By RYAN PIOLO U. VELUZ
FROM THE torpid state of slumber, Salvador (Bodjie Pascua) disturbs the serenity of night with gasps of pain as he urinates with struggle and droplets of blood. He looks up at the ceiling with tears in his eyes, contemplating his miserable life spent alone while enduring the torments of a chronic kidney condition. Depressed and unaided, he had attempted to end his life several times, but only stopped when a miracle appeared in the form of a mysterious little girl.
Pan de Salawal is the debut entry of writer-director Anna Francesca Espiritu to the Cinemalaya film festival. The film revolves around a small community in Manila where a wandering child named Aguy (Miel Espinosa) transforms the depressing lives of sick people by, ironically, inflicting pain on them to restore their optimal health. However, despite Aguy’s mysterious healing power, she fails to cure Salvador’s illness. She then realizes that in order to cure her friend, a huge sacrifice must be made through a homeless child who finally found a home in the arms of Salvador.
The film started out quite slowly and uneventfully; it was merely a peek into the lives of the main characters and their respective illnesses. Albeit the first half was slow, the build up to the meeting of Aguy and Salvador proved worth the wait as the film starts to unravel its magic and creative irony through the premise of inflicting pain unto sick people to achieve miraculous healing.
Sentimentality and lack of solidity in the film’s subplots are noticeable. Faults are also evident in the development of some characters and during the initiation of climactic events. Despite these flaws, the film has more positive than negative points to ponder on such as the masterful delivery of playful humor and the usage of wordplay to foreshadow the film’s vital parts.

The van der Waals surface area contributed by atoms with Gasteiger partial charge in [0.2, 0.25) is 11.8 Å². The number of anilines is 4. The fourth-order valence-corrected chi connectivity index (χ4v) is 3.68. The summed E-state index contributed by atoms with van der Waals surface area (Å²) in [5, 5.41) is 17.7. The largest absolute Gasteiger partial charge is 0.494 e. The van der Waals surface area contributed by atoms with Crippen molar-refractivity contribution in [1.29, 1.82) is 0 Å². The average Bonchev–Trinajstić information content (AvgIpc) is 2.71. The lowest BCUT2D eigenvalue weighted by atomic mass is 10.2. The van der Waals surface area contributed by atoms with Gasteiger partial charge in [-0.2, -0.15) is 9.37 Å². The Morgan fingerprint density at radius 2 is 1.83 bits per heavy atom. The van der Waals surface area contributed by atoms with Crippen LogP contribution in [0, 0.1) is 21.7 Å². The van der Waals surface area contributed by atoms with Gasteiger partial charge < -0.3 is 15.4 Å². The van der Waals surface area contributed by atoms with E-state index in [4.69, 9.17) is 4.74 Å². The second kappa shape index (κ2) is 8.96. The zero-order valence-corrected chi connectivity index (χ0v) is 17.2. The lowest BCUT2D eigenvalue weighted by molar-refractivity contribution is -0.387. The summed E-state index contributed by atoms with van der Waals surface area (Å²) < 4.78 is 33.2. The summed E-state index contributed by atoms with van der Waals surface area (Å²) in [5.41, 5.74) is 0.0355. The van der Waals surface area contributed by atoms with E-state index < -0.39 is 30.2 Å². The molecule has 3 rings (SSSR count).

Aguy’s infliction of pain by slapping, pinching, and other similar actions are simultaneously realistic and hilarious. The child actor’s performance is one of the film’s strengths because Aguy shows viewers how to act realistically without compromising the essence of youth.
The child’s personality is very different from Salvador’s; Aguy is cryptic, mischievous, and initially had no intention of settling permanently. On the other hand, Salvador is hopeless and tired of people leaving him. Pairing up these two opposites was a huge risk. Yet eventually, through Espiritu’s dynamic directing, a heartfelt development of their relationship eliminated this risk and made them a perfect match.
Although set in the slums, poverty is not the focus of the film. Instead, through the successful narration of the supporting characters’ stories, it presents the beauty of the Filipino psyche by showing how they cherish simple joys such as dipping pan de sal in coffee. The film touches the heart and teaches the audience to appreciate simplicity.
The movie also presents the reality of man’s imperfection. It shows that everyone deals with their own personal demons and anxieties in life and teaches viewers how to conquer them. Pan de Salawal successfully applied magical realism by presenting how Aguy’s healing power defies the inevitable realities of human life, such as death, to achieve a harmonious ending.
Espiritu’s film is a reminder that it is acceptable to believe in miracles amid a cynical world. Miracles can happen through more than just divine intervention—they can be entirely human or simply products of kindness. Pan de Salawal shows that healing can be a painful procedure, but that allowing oneself to endure suffering and become vulnerable can incite change and renewal. Ultimately, the film tells viewers that Aguy is not merely a magical child of fiction, but a sleeping entity within them waiting to be discovered. F